How JustAnswer Works:
  • Ask an Expert
    Experts are full of valuable knowledge and are ready to help with any question. Credentials confirmed by a Fortune 500 verification firm.
  • Get a Professional Answer
    Via email, text message, or notification as you wait on our site.
    Ask follow up questions if you need to.
  • 100% Satisfaction Guarantee
    Rate the answer you receive.
Ask Dwayne B. Your Own Question
Dwayne B.
Dwayne B., Attorney
Category: Real Estate Law
Satisfied Customers: 33374
Experience:  Began practicing law in 1992
Type Your Real Estate Law Question Here...
Dwayne B. is online now
A new question is answered every 9 seconds

I have a sanitary sewer cover in the middle of my driveway.

Customer Question

I have a sanitary sewer cover in the middle of my driveway. The drive way has severe cracks and has sunken 2 - 3 inches in spots. Do I have any recourse with the city?
Submitted: 1 year ago.
Category: Real Estate Law
Expert:  Dwayne B. replied 1 year ago.

Hello and thank you for contacting us. This is Dwayne B. and I’m an expert here and looking forward to assisting you today. If at any point any of my answers aren’t clear please don’t hesitate to ask for clarification. Also, I can only answer the questions you specifically ask and based on the facts that you give so please be sure that you ask the questions you want to ask and provide all necessary facts. Please note: This is general information for educational purposes only and is not legal advice. No specific course of action is proposed herein, and no attorney-client relationship or privilege is formed by speaking to an expert on this site. By continuing, you confirm that you understand and agree to these terms.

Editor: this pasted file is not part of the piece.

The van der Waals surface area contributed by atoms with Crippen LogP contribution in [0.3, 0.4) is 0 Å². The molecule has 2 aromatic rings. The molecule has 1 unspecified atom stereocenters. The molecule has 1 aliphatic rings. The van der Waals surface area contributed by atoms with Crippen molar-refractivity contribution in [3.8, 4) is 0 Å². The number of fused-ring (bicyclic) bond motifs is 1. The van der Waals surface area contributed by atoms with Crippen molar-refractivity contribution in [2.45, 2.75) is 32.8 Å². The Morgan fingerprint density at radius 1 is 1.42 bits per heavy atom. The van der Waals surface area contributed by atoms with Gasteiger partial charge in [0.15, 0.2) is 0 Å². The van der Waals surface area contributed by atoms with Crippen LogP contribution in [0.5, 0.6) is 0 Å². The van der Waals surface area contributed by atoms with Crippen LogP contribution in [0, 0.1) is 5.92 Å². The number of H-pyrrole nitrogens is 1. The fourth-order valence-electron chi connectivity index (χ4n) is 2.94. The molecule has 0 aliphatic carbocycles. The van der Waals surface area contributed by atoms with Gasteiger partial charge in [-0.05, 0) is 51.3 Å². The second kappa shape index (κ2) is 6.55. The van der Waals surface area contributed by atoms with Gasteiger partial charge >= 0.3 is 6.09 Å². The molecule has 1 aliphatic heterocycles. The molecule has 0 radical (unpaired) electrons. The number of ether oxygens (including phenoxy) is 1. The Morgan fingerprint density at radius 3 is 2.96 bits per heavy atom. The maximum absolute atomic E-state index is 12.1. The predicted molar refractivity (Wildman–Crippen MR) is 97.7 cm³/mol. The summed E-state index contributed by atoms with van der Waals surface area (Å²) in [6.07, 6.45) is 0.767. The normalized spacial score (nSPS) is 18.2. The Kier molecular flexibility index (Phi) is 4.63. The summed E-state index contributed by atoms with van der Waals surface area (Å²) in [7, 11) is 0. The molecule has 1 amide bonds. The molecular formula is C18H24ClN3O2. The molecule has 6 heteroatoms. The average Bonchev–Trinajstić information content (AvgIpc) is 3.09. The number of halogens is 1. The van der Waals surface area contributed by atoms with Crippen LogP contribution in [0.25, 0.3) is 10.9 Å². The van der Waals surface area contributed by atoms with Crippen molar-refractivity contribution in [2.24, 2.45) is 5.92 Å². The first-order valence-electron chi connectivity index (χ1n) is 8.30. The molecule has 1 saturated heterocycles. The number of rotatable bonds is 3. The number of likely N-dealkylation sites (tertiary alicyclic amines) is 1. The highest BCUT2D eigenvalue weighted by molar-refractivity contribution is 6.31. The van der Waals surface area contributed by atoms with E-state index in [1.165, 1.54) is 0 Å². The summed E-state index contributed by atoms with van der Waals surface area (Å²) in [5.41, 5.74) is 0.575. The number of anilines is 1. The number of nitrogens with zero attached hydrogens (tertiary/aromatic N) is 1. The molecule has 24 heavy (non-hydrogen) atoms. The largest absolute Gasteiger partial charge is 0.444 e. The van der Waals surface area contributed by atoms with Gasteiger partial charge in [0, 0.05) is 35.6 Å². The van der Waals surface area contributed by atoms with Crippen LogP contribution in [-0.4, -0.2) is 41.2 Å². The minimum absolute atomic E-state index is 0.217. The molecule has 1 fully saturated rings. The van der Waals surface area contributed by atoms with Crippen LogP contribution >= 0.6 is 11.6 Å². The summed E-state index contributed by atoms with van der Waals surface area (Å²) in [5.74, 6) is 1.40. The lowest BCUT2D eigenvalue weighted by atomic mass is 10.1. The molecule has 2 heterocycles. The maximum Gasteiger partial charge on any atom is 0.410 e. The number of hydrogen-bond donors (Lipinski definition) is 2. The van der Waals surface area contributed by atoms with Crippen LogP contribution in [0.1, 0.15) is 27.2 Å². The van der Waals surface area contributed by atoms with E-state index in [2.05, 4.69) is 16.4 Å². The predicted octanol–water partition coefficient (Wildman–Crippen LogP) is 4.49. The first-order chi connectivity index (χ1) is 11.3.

It is extremely difficult to bring a lawsuit based on these facts. First, the city has a certain amount of "sovereign immunity" and can only be sued for those things for which the state has stated in the Kentucky Tort Claims Act that they can be sued. This exclusion is primarily for cases involving motor driven machinery.

The one possibility that you may have is arguing a violation of your civil rights and, essentially, the property of the city (the sewer) is taking your property by virtue of it not being


To pursue this you're going to need a lawyer that is familiar with civil rights law. You can find one of these by going to and entering Civil Rights in the section for Area of Practice. The same lawyer can also look at how else the Tort Claims Act may be used.

If your question has been answered then I'd offer my best wishes to you and ask that you please not forget to leave a Positive Rating so I receive credit for my work.

Of course, please feel free to ask any follow up questions in this thread. I want to be sure that all of your questions are answered. In addition, once you issue your Positive Rating the question will lock open and no longer time out so you can come back to it anytime in the future if you think of any follow ups.